What is Nadler Tushman congruence model?
The vital first step to designing and leading a successful change is to understand an organization fully. Leaders must have a comprehensive roadmap to understand and address performance issues in a complex enterprise. The Nadler Tushman Congruence model is a straightforward diagnostic tool for organizations to assess how well several organizational elements work together.
The result from the framework is the identification of any gaps concerning the performance of organization members. The essence of identifying the holes is to address them to improve profitability and productivity.
It is called the congruence model since the more harmonious the four elements are, the better the organization's performance is and the faster it attains its goals. Suppose an incongruence is detected among the four aspects, it can lead to poor results for the organization.
About the Nadler Tushman congruence model
Some call this framework the Nadler Tushman model, derived from organizational theorists David Nadler and Michael Tushman. The two developed this structure in the 1980s, which is considered a powerful tool to identify root causes of performance concerns. The developers based the framework on the principle that an organization or a team can have higher success when the work, the people involved, the structure of the organization, and its culture fit together and are all on the same page.
You may have excellent people working for you, but the culture within the organization is not poor; their excellence will surely not shine. In the same manner, you can have the most advanced technology and processes, but a bureaucratic culture will lead to poor decision-making among group members.
The model provides a systematic approach to avoid possible conflicts mentioned above.
Elements of the Nadler Tushman congruence model
To put into context, the model looks into four critical factors which allow turning inputs into outputs. If you intend to achieve favorable results as an organization leader, you must understand how these four elements work.
- Task. Also termed as work, it refers to various tasks performed by the employees. It pays to ensure that all functions are consistent and aligned with the objectives set as an organization. There must be transparency on the skills and knowledge needed for every task, and these must be present in the group at the correct quantity.
- People. These are the workforce in the organization and play a vital role in the congruence model. An organization leader must be aware of the type of people that form the group, their working routines and styles, skills and competencies, and personalities.
- Organization structure. This refers to the formal aspects of an organization, like procedures, policies, processes, and other business functionalities. It nurtures consistency between what the group wants and what it does.
- Culture. This involves the softer elements of an organization, including those characteristics linked to the organization's culture. It can also mean the vision, values, purpose, working styles, and behaviors. Culture is considered to be one of the hardest to define yet the most crucial to success.
You might be wondering why these four elements. They are how organizations convert their inputs, including resources, strategy, resources, history, and environment, into outputs like goods and services. Analyzing these four essential elements allows organization leaders to reflect on the impact of changes on the aspects of the organization.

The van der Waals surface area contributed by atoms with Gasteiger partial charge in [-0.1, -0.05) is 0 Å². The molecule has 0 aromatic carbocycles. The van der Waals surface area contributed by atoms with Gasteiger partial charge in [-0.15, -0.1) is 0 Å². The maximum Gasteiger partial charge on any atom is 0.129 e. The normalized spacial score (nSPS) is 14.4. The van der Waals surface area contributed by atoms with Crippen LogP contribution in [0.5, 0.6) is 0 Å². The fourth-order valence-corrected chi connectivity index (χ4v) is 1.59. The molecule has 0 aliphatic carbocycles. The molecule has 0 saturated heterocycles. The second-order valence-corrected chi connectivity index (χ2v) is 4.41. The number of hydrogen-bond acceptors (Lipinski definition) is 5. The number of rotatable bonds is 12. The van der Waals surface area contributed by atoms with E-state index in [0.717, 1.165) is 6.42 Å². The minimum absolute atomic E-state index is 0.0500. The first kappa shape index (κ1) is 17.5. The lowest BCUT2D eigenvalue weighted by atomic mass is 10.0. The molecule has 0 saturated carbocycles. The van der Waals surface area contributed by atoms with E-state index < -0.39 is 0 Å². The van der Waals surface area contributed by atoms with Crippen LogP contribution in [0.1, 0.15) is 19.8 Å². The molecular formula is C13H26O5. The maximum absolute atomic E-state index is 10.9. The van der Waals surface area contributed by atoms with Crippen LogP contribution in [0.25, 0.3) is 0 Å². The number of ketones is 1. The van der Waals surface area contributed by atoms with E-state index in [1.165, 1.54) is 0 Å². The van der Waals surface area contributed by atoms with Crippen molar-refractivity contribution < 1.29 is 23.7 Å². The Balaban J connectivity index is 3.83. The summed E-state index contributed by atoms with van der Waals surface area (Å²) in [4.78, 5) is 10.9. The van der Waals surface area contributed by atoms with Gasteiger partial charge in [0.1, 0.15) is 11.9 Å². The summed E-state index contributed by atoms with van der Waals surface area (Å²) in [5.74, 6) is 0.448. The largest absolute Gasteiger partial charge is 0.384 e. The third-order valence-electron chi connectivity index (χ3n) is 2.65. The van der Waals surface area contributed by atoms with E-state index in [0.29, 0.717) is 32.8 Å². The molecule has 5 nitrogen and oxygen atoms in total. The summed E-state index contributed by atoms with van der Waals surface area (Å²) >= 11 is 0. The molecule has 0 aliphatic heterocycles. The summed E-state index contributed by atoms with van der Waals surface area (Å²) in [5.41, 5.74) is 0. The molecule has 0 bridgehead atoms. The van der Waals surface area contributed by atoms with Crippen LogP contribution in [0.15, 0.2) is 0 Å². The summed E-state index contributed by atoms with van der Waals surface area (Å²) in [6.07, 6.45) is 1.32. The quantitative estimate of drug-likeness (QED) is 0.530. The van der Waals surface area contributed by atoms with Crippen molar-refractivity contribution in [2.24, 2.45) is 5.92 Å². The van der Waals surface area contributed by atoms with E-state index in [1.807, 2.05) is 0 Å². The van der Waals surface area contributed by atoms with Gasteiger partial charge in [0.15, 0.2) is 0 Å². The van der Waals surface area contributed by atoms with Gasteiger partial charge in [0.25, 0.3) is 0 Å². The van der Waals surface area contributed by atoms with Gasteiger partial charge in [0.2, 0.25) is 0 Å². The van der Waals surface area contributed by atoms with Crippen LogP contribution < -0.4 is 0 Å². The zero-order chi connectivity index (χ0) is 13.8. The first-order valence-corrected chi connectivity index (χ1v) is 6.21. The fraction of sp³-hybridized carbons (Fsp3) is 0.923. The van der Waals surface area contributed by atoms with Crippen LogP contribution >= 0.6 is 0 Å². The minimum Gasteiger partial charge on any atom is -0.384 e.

Pros & Cons of congruence model
The Nadler and Tushman congruence model views organizations and firms as interacting elements that exist harmoniously. However, you might also want to consider some limitations that this model brings to assess if this is applicable in your organization's situation.
- The model provides a comprehensive framework to analyze complex organizational issues. It is a thinking tool of administrative problems, not a template to identify and classify observations. Also, it gives corporate leaders to explore the four elements and freely provide answers to them.
- As organizations use this model, it helps them think through the possible impacts of management changes on organizational performance and interactions. The tasks and organization structures considered technical components must fit with the social elements (people and culture).
- The congruence model can be expensive and takes a long process. This specifically applies to large organizations with various business units with thousands of employees. The model does not specify a concrete and direct way of incorporating a group dynamic into an organizational analysis.
- Since the congruence model does not have a structure template, giving organization leaders flexibility might also limit the ability to develop solutions to organizational issues immediately.
Nadler Tushman Congruence Model Examples
The congruence model allows organization leaders and other users to explore the framework, giving them the luxury of how they want to form the model. For your reference, you can check out some of the examples below:
The first example below looks like a circular form of the model. You can see how interrelated the four vital elements in the framework are. This makes it easier for organizations to assess if all aspects fit each other significantly when modifying their organizational structure.
Also, remember that you need to provide additional details to every element on the diagram, so you might as well make the spaces in between larger. It will depend on how much information you are going to input into the diagram. Suppose you wanted to have specific answers to every element on the diagram; you can provide questions to guide you.